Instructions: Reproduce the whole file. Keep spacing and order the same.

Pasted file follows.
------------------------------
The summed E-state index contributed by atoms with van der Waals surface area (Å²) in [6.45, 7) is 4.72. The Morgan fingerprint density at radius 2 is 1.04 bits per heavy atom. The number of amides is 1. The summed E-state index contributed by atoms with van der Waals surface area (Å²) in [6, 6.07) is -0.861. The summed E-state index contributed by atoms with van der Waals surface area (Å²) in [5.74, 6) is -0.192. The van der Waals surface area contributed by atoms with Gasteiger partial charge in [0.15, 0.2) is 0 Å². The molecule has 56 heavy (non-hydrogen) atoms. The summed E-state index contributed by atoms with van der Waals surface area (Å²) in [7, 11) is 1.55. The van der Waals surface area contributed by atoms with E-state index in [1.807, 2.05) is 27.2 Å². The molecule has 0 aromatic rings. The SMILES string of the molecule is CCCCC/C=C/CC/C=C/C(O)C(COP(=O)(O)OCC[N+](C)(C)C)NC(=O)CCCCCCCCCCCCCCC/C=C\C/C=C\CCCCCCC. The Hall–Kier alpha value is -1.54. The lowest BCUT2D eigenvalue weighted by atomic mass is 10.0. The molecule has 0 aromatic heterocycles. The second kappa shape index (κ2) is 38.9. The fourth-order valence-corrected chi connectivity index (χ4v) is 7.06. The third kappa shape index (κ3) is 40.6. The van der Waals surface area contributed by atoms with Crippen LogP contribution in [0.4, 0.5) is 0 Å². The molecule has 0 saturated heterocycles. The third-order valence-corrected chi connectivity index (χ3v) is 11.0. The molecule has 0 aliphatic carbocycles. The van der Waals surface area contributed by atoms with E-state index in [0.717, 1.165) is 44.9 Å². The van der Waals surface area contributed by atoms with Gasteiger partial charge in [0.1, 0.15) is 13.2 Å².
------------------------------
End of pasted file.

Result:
The summed E-state index contributed by atoms with van der Waals surface area (Å²) in [6.45, 7) is 4.72. The Morgan fingerprint density at radius 2 is 1.04 bits per heavy atom. The number of amides is 1. The summed E-state index contributed by atoms with van der Waals surface area (Å²) in [6, 6.07) is -0.861. The summed E-state index contributed by atoms with van der Waals surface area (Å²) in [5.74, 6) is -0.192. The van der Waals surface area contributed by atoms with Gasteiger partial charge in [0.15, 0.2) is 0 Å². The molecule has 56 heavy (non-hydrogen) atoms. The summed E-state index contributed by atoms with van der Waals surface area (Å²) in [7, 11) is 1.55. The van der Waals surface area contributed by atoms with E-state index in [1.807, 2.05) is 27.2 Å². The molecule has 0 aromatic rings. The SMILES string of the molecule is CCCCC/C=C/CC/C=C/C(O)C(COP(=O)(O)OCC[N+](C)(C)C)NC(=O)CCCCCCCCCCCCCCC/C=C\C/C=C\CCCCCCC. The Hall–Kier alpha value is -1.54. The lowest BCUT2D eigenvalue weighted by atomic mass is 10.0. The molecule has 0 aromatic heterocycles. The second kappa shape index (κ2) is 38.9. The fourth-order valence-corrected chi connectivity index (χ4v) is 7.06. The third kappa shape index (κ3) is 40.6. The van der Waals surface area contributed by atoms with Crippen LogP contribution in [0.4, 0.5) is 0 Å². The molecule has 0 saturated heterocycles. The third-order valence-corrected chi connectivity index (χ3v) is 11.0. The molecule has 0 aliphatic carbocycles. The van der Waals surface area contributed by atoms with E-state index in [0.717, 1.165) is 44.9 Å². The van der Waals surface area contributed by atoms with Gasteiger partial charge in [0.1, 0.15) is 13.2 Å².